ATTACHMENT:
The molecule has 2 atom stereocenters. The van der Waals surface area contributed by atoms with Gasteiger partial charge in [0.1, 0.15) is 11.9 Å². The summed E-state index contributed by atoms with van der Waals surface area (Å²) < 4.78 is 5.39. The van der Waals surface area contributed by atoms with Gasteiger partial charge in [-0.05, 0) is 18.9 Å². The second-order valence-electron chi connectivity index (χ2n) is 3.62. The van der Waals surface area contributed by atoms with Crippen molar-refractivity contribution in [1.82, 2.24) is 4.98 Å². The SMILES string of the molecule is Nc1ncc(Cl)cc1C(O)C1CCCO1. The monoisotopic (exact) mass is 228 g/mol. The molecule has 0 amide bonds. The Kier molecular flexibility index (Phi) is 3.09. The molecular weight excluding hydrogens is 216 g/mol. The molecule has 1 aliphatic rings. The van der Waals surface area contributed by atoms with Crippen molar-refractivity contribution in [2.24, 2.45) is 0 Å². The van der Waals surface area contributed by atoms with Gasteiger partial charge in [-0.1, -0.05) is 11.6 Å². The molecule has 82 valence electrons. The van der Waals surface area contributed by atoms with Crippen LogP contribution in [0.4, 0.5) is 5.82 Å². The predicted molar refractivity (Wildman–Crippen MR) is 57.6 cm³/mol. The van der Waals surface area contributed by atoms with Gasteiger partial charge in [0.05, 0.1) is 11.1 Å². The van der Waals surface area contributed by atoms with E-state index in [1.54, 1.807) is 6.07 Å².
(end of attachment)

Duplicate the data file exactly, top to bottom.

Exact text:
The molecule has 2 atom stereocenters. The van der Waals surface area contributed by atoms with Gasteiger partial charge in [0.1, 0.15) is 11.9 Å². The summed E-state index contributed by atoms with van der Waals surface area (Å²) < 4.78 is 5.39. The van der Waals surface area contributed by atoms with Gasteiger partial charge in [-0.05, 0) is 18.9 Å². The second-order valence-electron chi connectivity index (χ2n) is 3.62. The van der Waals surface area contributed by atoms with Crippen molar-refractivity contribution in [1.82, 2.24) is 4.98 Å². The SMILES string of the molecule is Nc1ncc(Cl)cc1C(O)C1CCCO1. The monoisotopic (exact) mass is 228 g/mol. The molecule has 0 amide bonds. The Kier molecular flexibility index (Phi) is 3.09. The molecular weight excluding hydrogens is 216 g/mol. The molecule has 1 aliphatic rings. The van der Waals surface area contributed by atoms with Crippen molar-refractivity contribution in [2.24, 2.45) is 0 Å². The van der Waals surface area contributed by atoms with Gasteiger partial charge in [-0.1, -0.05) is 11.6 Å². The molecule has 82 valence electrons. The van der Waals surface area contributed by atoms with Crippen LogP contribution in [0.4, 0.5) is 5.82 Å². The predicted molar refractivity (Wildman–Crippen MR) is 57.6 cm³/mol. The van der Waals surface area contributed by atoms with Gasteiger partial charge in [0.05, 0.1) is 11.1 Å². The van der Waals surface area contributed by atoms with E-state index in [1.54, 1.807) is 6.07 Å².